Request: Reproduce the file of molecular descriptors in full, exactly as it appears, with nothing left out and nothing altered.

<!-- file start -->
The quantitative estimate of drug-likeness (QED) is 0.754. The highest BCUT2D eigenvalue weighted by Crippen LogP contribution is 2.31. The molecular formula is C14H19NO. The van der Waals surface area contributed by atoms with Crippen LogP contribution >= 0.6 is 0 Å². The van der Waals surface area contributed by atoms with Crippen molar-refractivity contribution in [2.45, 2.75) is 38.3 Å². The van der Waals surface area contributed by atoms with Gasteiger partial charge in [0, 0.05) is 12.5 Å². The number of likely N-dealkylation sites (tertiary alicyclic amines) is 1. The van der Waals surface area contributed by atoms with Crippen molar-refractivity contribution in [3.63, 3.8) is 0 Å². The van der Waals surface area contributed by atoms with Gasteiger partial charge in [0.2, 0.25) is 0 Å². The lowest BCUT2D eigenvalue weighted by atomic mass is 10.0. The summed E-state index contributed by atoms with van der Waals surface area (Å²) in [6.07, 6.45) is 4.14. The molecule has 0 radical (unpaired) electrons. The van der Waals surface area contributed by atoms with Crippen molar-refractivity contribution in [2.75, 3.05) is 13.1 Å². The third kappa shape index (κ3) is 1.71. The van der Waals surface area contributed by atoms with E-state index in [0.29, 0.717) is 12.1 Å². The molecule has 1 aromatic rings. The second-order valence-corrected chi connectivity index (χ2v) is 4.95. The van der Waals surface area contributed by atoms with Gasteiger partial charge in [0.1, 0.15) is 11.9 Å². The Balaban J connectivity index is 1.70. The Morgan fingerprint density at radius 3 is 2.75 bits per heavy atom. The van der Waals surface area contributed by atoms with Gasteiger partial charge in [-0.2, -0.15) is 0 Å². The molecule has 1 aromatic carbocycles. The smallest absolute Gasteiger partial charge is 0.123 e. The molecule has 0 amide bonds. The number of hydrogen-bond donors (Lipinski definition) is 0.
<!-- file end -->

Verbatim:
The quantitative estimate of drug-likeness (QED) is 0.754. The highest BCUT2D eigenvalue weighted by Crippen LogP contribution is 2.31. The molecular formula is C14H19NO. The van der Waals surface area contributed by atoms with Crippen LogP contribution >= 0.6 is 0 Å². The van der Waals surface area contributed by atoms with Crippen molar-refractivity contribution in [2.45, 2.75) is 38.3 Å². The van der Waals surface area contributed by atoms with Gasteiger partial charge in [0, 0.05) is 12.5 Å². The number of likely N-dealkylation sites (tertiary alicyclic amines) is 1. The van der Waals surface area contributed by atoms with Crippen molar-refractivity contribution in [3.63, 3.8) is 0 Å². The van der Waals surface area contributed by atoms with Gasteiger partial charge in [0.2, 0.25) is 0 Å². The lowest BCUT2D eigenvalue weighted by atomic mass is 10.0. The summed E-state index contributed by atoms with van der Waals surface area (Å²) in [6.07, 6.45) is 4.14. The molecule has 0 radical (unpaired) electrons. The van der Waals surface area contributed by atoms with Crippen molar-refractivity contribution in [2.75, 3.05) is 13.1 Å². The third kappa shape index (κ3) is 1.71. The van der Waals surface area contributed by atoms with E-state index in [0.29, 0.717) is 12.1 Å². The molecule has 1 aromatic rings. The second-order valence-corrected chi connectivity index (χ2v) is 4.95. The van der Waals surface area contributed by atoms with Gasteiger partial charge in [0.1, 0.15) is 11.9 Å². The Balaban J connectivity index is 1.70. The Morgan fingerprint density at radius 3 is 2.75 bits per heavy atom. The van der Waals surface area contributed by atoms with Gasteiger partial charge in [-0.2, -0.15) is 0 Å². The molecule has 1 aromatic carbocycles. The smallest absolute Gasteiger partial charge is 0.123 e. The molecule has 0 amide bonds. The number of hydrogen-bond donors (Lipinski definition) is 0.